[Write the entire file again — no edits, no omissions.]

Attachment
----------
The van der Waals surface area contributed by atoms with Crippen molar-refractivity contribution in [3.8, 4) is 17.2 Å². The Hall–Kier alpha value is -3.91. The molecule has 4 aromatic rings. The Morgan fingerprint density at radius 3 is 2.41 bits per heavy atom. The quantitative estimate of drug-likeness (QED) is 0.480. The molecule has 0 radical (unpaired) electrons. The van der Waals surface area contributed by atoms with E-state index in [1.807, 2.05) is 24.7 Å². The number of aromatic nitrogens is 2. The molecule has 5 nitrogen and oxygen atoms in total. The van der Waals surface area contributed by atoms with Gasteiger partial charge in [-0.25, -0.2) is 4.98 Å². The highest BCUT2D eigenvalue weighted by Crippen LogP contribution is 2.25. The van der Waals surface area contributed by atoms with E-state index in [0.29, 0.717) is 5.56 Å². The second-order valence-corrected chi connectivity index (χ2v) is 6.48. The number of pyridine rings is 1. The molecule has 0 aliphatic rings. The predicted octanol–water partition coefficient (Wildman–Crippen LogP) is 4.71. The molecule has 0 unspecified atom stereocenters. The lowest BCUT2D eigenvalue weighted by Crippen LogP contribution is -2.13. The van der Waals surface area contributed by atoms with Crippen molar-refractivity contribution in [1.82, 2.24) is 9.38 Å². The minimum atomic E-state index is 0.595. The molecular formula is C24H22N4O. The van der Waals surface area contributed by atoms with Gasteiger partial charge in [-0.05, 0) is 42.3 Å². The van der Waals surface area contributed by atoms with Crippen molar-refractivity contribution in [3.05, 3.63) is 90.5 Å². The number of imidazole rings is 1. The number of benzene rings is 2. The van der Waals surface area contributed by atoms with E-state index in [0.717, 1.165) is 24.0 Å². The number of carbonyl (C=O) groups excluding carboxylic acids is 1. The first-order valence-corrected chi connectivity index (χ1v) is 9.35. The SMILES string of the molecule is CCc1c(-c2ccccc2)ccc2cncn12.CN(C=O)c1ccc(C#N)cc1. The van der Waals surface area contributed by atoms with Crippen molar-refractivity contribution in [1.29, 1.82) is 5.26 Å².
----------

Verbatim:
The van der Waals surface area contributed by atoms with Crippen molar-refractivity contribution in [3.8, 4) is 17.2 Å². The Hall–Kier alpha value is -3.91. The molecule has 4 aromatic rings. The Morgan fingerprint density at radius 3 is 2.41 bits per heavy atom. The quantitative estimate of drug-likeness (QED) is 0.480. The molecule has 0 radical (unpaired) electrons. The van der Waals surface area contributed by atoms with E-state index in [1.807, 2.05) is 24.7 Å². The number of aromatic nitrogens is 2. The molecule has 5 nitrogen and oxygen atoms in total. The van der Waals surface area contributed by atoms with Gasteiger partial charge in [-0.25, -0.2) is 4.98 Å². The highest BCUT2D eigenvalue weighted by Crippen LogP contribution is 2.25. The van der Waals surface area contributed by atoms with E-state index in [0.29, 0.717) is 5.56 Å². The second-order valence-corrected chi connectivity index (χ2v) is 6.48. The number of pyridine rings is 1. The molecule has 0 aliphatic rings. The predicted octanol–water partition coefficient (Wildman–Crippen LogP) is 4.71. The molecule has 0 unspecified atom stereocenters. The lowest BCUT2D eigenvalue weighted by Crippen LogP contribution is -2.13. The van der Waals surface area contributed by atoms with Crippen molar-refractivity contribution in [1.82, 2.24) is 9.38 Å². The minimum atomic E-state index is 0.595. The molecular formula is C24H22N4O. The van der Waals surface area contributed by atoms with Gasteiger partial charge in [-0.05, 0) is 42.3 Å². The van der Waals surface area contributed by atoms with Crippen molar-refractivity contribution in [3.05, 3.63) is 90.5 Å². The number of imidazole rings is 1. The number of benzene rings is 2. The van der Waals surface area contributed by atoms with E-state index in [0.717, 1.165) is 24.0 Å². The number of carbonyl (C=O) groups excluding carboxylic acids is 1. The first-order valence-corrected chi connectivity index (χ1v) is 9.35. The SMILES string of the molecule is CCc1c(-c2ccccc2)ccc2cncn12.CN(C=O)c1ccc(C#N)cc1. The van der Waals surface area contributed by atoms with Crippen molar-refractivity contribution in [1.29, 1.82) is 5.26 Å².